Men at Work: The Complete First Season
Sony Pictures // Unrated // $35.99 // March 26, 2013
Review by Aaron Beierle | posted April 22, 2013
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Network television remains in decline in quality and ratings have suffered as a result - once "Must See TV" destination NBC now finds itself in last, with ratings for "NBC Nightly News" scoring better ratings at times than the network's prime-time line-up. Elsewhere, ABC's best offerings ("Happy Endings" and "Don't Trust the B- In Apartment 23") are either cancelled or on the brink. Meanwhile, cable has become more competitive, taking away network shows ("Cougar Town") and creating cult hits ("It's Always Sunny in Philadelphia".)

"Men at Work", the latest sitcom from cable channel TBS...isn't exactly a good example of what cable has to offer. The show doesn't reinvent the sitcom wheel - in fact, the series is rather generic, following four 30-something friends Milo, Tyler, Gibbs and Neal (Danny Masterson, Michael Cassidy, James Lesure, Adam Busch.)

The series opens with Milo (Masterson) breaking up with his girlfriend (Amy Smart), first talking about the way that he wanted to break up and then admitting the way it really went down. While Masterson's delivery (which remains a variation on his "70's Show" character) remains amusing, the whole thing isn't a good start - it feels recycled.

The series plays out much in the same fashion - the trio chat about women and try to meet women and try to act macho and meet women and ... well, not much else. The workplace portion - the group works at a men's mag called Full Steam - is underused and feels cliched (makes me want to watch episodes of the often brilliant '90's sitcom "Newsradio", which remains one of the best workplace sitcoms of the last few decades.)

Speaking of strange, it's surprising that the series was created by Breckin Meyer, the underrated actor ("Clueless", "Franklin and Bash", "Robot Chicken"), who would seem to be capable of creating a series that's more inspired. I'm not saying I didn't laugh - it's just a matter of how much (not that frequently) and how loud (the occasional chuckle.) However, the show's laugh track seems to be lovin' it.

There's moments where a couple of the actors (primarily Lesure and Masterson - the other two leads don't make as much of an impression, and the four don't have great chemistry) lift up the material, but even when it starts to get better (and I'll admit the series starts to pick up somewhat after the very weak pilot - the Meyer-written second episode is occasionally amusing), the series still just lacks anything too noteworthy (well, aside from JK Simmons as the magazine's gruff owner/publisher - it's no stretch for the actor by any means, but the actor's trademark delivery always works.)

A couple of the better episodes are: "Milo Full of Grace" (Milo tries to do a story on drug trafficing and winds up in jail, only to have the story be dropped due to cost cuts; elsewhere, Lesure's character finds a new source of coffee elsewhere in the building), "Plan B" ("That 70's Show" star Laura Prepon guests as a girl set up with Milo) and "Devil's Threesome" (Milo and Gibbs participate in a "Devil's Threesome" with a girl they met in a bar.)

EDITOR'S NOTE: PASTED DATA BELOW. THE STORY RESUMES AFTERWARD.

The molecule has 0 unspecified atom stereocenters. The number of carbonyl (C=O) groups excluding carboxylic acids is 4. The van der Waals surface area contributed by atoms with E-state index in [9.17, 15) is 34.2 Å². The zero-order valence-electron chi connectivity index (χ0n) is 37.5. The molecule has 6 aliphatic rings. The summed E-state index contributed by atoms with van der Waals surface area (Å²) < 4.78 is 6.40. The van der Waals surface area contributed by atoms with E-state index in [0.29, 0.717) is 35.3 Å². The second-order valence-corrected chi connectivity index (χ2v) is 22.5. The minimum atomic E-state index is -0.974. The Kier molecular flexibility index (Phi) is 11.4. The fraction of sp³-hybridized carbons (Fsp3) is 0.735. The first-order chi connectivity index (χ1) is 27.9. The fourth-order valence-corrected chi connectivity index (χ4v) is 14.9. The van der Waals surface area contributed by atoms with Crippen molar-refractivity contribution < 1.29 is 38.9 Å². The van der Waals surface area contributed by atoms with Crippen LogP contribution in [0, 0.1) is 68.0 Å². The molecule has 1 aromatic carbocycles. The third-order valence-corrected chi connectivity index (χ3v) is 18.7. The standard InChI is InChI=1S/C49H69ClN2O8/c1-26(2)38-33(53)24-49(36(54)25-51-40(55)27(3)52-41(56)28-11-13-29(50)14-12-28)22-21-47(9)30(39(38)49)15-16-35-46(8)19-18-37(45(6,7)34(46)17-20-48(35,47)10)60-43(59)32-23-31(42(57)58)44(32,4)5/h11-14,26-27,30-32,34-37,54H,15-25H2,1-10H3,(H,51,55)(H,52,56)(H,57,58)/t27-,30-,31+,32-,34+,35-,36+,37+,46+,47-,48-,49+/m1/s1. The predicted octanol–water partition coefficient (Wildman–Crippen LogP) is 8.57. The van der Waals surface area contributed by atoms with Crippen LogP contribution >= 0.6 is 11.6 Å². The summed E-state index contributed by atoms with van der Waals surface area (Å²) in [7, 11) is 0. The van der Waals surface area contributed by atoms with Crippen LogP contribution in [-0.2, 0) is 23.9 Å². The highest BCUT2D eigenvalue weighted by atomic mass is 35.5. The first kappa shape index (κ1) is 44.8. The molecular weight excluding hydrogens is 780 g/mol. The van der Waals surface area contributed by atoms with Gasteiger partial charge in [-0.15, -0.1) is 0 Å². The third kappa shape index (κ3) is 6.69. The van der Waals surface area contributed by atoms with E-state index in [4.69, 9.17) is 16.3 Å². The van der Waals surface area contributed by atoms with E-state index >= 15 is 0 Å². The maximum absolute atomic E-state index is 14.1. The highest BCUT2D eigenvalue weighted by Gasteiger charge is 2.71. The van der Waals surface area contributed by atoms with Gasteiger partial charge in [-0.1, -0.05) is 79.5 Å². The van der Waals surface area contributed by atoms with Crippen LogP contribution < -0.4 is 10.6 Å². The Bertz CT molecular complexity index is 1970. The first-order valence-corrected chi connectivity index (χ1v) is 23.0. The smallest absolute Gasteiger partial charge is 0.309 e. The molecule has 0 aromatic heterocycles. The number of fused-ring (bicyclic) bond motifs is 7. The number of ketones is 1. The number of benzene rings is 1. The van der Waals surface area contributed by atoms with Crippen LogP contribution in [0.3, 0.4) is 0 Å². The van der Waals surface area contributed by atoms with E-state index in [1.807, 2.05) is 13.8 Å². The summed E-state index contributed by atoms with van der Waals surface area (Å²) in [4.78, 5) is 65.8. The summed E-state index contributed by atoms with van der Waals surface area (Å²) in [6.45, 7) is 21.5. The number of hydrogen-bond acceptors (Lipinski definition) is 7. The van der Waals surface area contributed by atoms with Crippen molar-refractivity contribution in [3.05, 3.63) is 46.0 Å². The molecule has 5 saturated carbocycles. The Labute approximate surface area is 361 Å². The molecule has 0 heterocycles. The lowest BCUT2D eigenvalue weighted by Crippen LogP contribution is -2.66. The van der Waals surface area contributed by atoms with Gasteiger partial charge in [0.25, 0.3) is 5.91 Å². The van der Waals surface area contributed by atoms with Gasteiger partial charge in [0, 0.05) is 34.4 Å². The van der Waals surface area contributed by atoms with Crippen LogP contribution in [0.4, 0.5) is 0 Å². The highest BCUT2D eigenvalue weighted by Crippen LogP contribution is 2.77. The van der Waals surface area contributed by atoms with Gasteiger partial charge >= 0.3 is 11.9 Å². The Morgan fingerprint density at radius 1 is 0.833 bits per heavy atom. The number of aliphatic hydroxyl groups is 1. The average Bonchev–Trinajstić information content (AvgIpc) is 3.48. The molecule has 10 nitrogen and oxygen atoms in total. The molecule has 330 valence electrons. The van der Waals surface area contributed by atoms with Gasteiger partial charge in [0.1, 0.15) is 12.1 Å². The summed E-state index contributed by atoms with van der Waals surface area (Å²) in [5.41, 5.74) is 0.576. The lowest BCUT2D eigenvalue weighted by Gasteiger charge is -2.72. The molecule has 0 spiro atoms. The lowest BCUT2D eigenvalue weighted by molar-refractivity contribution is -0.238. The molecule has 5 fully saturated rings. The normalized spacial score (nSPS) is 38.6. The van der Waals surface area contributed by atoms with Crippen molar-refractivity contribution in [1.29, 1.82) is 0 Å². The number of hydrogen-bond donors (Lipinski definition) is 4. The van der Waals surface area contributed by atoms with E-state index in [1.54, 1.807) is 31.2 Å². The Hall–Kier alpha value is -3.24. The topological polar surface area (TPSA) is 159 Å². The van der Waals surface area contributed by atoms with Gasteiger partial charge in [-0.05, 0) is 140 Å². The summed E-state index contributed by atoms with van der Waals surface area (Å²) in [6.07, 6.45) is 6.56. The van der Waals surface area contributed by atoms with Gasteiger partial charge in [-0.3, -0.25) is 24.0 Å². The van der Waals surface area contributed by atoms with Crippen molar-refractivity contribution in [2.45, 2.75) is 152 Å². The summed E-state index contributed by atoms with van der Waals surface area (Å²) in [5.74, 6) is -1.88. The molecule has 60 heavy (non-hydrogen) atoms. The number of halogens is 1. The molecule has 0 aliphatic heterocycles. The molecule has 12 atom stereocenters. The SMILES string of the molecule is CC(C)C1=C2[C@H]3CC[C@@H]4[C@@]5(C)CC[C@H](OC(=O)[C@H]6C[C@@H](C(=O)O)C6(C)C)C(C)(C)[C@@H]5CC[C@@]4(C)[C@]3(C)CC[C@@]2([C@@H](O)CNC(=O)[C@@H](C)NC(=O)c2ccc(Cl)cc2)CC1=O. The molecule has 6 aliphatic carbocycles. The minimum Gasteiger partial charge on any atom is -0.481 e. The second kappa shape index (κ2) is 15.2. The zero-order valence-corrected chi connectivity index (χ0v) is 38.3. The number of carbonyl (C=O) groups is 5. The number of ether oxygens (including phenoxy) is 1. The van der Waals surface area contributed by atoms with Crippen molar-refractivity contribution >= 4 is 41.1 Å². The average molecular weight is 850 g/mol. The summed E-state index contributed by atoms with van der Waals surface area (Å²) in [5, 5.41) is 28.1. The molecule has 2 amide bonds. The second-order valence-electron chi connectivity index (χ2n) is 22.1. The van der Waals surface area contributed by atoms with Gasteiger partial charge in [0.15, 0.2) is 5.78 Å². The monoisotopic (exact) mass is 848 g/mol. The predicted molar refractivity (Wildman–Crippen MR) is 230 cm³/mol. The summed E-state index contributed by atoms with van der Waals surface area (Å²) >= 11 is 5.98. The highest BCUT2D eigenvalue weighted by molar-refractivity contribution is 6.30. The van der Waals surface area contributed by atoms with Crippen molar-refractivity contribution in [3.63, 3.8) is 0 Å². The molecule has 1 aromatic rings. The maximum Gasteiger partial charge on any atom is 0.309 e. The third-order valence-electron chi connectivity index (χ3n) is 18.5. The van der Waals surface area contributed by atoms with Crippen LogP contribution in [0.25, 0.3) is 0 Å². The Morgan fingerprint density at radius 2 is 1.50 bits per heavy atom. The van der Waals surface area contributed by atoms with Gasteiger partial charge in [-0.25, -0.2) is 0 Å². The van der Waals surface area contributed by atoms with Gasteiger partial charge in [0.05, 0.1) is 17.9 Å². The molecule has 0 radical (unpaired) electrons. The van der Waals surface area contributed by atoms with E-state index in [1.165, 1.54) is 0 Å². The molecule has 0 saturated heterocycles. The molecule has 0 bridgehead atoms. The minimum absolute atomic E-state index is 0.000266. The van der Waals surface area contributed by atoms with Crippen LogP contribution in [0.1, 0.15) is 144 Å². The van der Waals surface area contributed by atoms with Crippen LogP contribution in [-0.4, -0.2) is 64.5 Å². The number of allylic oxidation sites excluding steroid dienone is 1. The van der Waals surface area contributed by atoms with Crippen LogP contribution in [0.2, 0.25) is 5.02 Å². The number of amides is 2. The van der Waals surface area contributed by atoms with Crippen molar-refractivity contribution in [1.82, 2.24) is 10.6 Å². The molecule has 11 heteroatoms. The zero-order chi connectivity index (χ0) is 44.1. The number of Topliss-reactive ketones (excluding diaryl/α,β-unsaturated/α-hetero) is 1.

"Men at Work" offers up a couple of good performances and the occasional laugh, but while it starts getting going it's hard to shake the feeling of "been there, done that." Hopefully the show will improve in second season, as it occasionally shows hints of promise.

1 1-01 24/May/12 Pilot
2 1-02 24/May/12 Milo Full of Grace
3 1-03 31/May/12 Devil's Threesome
4 1-04 07/Jun/12 Heterotextual Male
5 1-05 14/Jun/12 Toilet of Eden
6 1-06 21/Jun/12 Crazy for Milo
7 1-07 28/Jun/12 Plan B
8 1-08 05/Jul/12 Wake and Bake

9 1-09 12/Jul/12 Inventing Milo
10 1-10 12/Jul/12 Super Milo

VIDEO: "Men at Work" is presented in 1.78:1 anamorphic widescreen by Sony Pictures Home Entertainment. The show visually is pretty basic (even as sitcoms go), but the transfer offers it reasonably well. Sharpness and detail are respectable, as while the picture wasn't rock solid, it remained at least consistently crisp. A bit of artifacting was spotted once or twice, but otherwise the picture looked clean and free of concerns. Colors looked warm and bright, with no issues.

AUDIO:: The show is presented in Dolby Digital 5.1, but it might as well have been in stereo - it's entirely dialogue-driven, with little in the way of detail.

EXTRAS:: Deleted scenes/outtakes.

FINAL THOUGHTS: "Men at Work" offered a couple of chuckles at times and got somewhat better after a pretty lousy pilot. Still, even the best of this first season of the series is pretty forgettable. The DVD presentation offers minimal extras, but fine audio/video quality. I'd say skip it, which is too bad, as the series had some potential. Hopefully it can continue to gradually improve in season two.

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